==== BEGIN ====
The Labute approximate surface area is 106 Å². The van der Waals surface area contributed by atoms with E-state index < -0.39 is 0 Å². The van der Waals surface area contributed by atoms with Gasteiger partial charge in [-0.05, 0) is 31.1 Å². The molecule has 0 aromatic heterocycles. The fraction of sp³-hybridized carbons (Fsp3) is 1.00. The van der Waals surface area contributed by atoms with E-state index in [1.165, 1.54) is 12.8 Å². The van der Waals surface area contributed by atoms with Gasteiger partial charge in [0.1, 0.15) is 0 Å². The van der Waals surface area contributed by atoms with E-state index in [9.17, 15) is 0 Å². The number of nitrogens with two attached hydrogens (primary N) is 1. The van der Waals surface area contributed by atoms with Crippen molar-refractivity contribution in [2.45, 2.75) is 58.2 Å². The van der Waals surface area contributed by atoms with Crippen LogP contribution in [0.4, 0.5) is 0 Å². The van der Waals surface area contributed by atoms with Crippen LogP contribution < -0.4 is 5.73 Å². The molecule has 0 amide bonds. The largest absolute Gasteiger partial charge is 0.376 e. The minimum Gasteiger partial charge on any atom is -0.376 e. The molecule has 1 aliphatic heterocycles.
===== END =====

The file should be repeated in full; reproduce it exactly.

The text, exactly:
The Labute approximate surface area is 106 Å². The van der Waals surface area contributed by atoms with E-state index < -0.39 is 0 Å². The van der Waals surface area contributed by atoms with Gasteiger partial charge in [-0.05, 0) is 31.1 Å². The molecule has 0 aromatic heterocycles. The fraction of sp³-hybridized carbons (Fsp3) is 1.00. The van der Waals surface area contributed by atoms with E-state index in [1.165, 1.54) is 12.8 Å². The van der Waals surface area contributed by atoms with Gasteiger partial charge in [0.1, 0.15) is 0 Å². The van der Waals surface area contributed by atoms with E-state index in [9.17, 15) is 0 Å². The number of nitrogens with two attached hydrogens (primary N) is 1. The van der Waals surface area contributed by atoms with Crippen molar-refractivity contribution in [2.45, 2.75) is 58.2 Å². The van der Waals surface area contributed by atoms with Crippen LogP contribution in [0.4, 0.5) is 0 Å². The van der Waals surface area contributed by atoms with Crippen LogP contribution < -0.4 is 5.73 Å². The molecule has 0 amide bonds. The largest absolute Gasteiger partial charge is 0.376 e. The minimum Gasteiger partial charge on any atom is -0.376 e. The molecule has 1 aliphatic heterocycles.